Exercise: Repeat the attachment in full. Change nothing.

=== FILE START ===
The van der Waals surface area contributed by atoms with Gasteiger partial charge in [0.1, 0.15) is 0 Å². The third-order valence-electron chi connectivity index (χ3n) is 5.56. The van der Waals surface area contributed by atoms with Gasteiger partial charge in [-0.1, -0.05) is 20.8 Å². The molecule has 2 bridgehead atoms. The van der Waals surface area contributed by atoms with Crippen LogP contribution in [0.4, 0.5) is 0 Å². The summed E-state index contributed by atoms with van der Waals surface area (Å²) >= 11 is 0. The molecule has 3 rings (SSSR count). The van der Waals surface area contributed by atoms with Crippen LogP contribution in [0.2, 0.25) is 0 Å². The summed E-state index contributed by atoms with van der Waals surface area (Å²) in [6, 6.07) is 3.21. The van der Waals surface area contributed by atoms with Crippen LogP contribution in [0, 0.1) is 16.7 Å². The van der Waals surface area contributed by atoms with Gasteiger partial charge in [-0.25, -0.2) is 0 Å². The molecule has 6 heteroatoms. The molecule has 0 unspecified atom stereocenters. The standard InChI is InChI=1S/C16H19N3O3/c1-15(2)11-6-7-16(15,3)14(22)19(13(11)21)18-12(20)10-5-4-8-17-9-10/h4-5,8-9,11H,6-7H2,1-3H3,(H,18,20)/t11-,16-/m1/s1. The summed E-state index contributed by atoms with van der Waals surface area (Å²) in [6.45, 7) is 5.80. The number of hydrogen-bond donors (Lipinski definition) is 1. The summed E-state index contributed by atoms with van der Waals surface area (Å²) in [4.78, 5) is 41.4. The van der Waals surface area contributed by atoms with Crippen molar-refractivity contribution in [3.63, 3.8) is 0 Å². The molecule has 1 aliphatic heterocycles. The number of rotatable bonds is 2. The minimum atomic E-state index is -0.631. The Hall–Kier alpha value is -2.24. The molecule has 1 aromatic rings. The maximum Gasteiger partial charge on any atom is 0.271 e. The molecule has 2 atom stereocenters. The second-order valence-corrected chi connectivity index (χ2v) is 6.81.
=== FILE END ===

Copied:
The van der Waals surface area contributed by atoms with Gasteiger partial charge in [0.1, 0.15) is 0 Å². The third-order valence-electron chi connectivity index (χ3n) is 5.56. The van der Waals surface area contributed by atoms with Gasteiger partial charge in [-0.1, -0.05) is 20.8 Å². The molecule has 2 bridgehead atoms. The van der Waals surface area contributed by atoms with Crippen LogP contribution in [0.4, 0.5) is 0 Å². The summed E-state index contributed by atoms with van der Waals surface area (Å²) >= 11 is 0. The molecule has 3 rings (SSSR count). The van der Waals surface area contributed by atoms with Crippen LogP contribution in [0.2, 0.25) is 0 Å². The summed E-state index contributed by atoms with van der Waals surface area (Å²) in [6, 6.07) is 3.21. The van der Waals surface area contributed by atoms with Crippen LogP contribution in [0, 0.1) is 16.7 Å². The van der Waals surface area contributed by atoms with Gasteiger partial charge in [-0.25, -0.2) is 0 Å². The molecule has 6 heteroatoms. The molecule has 0 unspecified atom stereocenters. The standard InChI is InChI=1S/C16H19N3O3/c1-15(2)11-6-7-16(15,3)14(22)19(13(11)21)18-12(20)10-5-4-8-17-9-10/h4-5,8-9,11H,6-7H2,1-3H3,(H,18,20)/t11-,16-/m1/s1. The summed E-state index contributed by atoms with van der Waals surface area (Å²) in [6.45, 7) is 5.80. The number of hydrogen-bond donors (Lipinski definition) is 1. The summed E-state index contributed by atoms with van der Waals surface area (Å²) in [4.78, 5) is 41.4. The van der Waals surface area contributed by atoms with Crippen molar-refractivity contribution in [3.63, 3.8) is 0 Å². The molecule has 1 aliphatic heterocycles. The number of rotatable bonds is 2. The minimum atomic E-state index is -0.631. The Hall–Kier alpha value is -2.24. The molecule has 1 aromatic rings. The maximum Gasteiger partial charge on any atom is 0.271 e. The molecule has 2 atom stereocenters. The second-order valence-corrected chi connectivity index (χ2v) is 6.81.